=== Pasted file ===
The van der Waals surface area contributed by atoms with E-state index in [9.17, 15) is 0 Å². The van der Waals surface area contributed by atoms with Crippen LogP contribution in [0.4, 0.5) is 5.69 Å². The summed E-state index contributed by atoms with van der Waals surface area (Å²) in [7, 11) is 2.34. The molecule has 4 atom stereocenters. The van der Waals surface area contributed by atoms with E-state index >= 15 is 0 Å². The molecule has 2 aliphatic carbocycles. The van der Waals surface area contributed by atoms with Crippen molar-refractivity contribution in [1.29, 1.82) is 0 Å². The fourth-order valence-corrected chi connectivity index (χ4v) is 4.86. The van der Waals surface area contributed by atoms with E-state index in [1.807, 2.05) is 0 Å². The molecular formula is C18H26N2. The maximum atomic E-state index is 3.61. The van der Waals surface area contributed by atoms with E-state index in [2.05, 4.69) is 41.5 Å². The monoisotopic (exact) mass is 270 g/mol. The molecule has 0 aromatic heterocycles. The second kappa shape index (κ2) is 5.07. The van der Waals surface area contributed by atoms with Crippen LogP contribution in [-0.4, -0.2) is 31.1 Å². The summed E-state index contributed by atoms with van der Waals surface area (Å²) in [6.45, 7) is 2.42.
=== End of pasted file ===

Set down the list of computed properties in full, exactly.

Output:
The van der Waals surface area contributed by atoms with E-state index in [9.17, 15) is 0 Å². The van der Waals surface area contributed by atoms with Crippen LogP contribution in [0.4, 0.5) is 5.69 Å². The summed E-state index contributed by atoms with van der Waals surface area (Å²) in [7, 11) is 2.34. The molecule has 4 atom stereocenters. The van der Waals surface area contributed by atoms with E-state index >= 15 is 0 Å². The molecule has 2 aliphatic carbocycles. The van der Waals surface area contributed by atoms with Crippen molar-refractivity contribution in [1.29, 1.82) is 0 Å². The fourth-order valence-corrected chi connectivity index (χ4v) is 4.86. The van der Waals surface area contributed by atoms with E-state index in [1.807, 2.05) is 0 Å². The molecular formula is C18H26N2. The maximum atomic E-state index is 3.61. The van der Waals surface area contributed by atoms with E-state index in [2.05, 4.69) is 41.5 Å². The monoisotopic (exact) mass is 270 g/mol. The molecule has 0 aromatic heterocycles. The second kappa shape index (κ2) is 5.07. The van der Waals surface area contributed by atoms with Crippen LogP contribution in [-0.4, -0.2) is 31.1 Å². The summed E-state index contributed by atoms with van der Waals surface area (Å²) in [6.45, 7) is 2.42.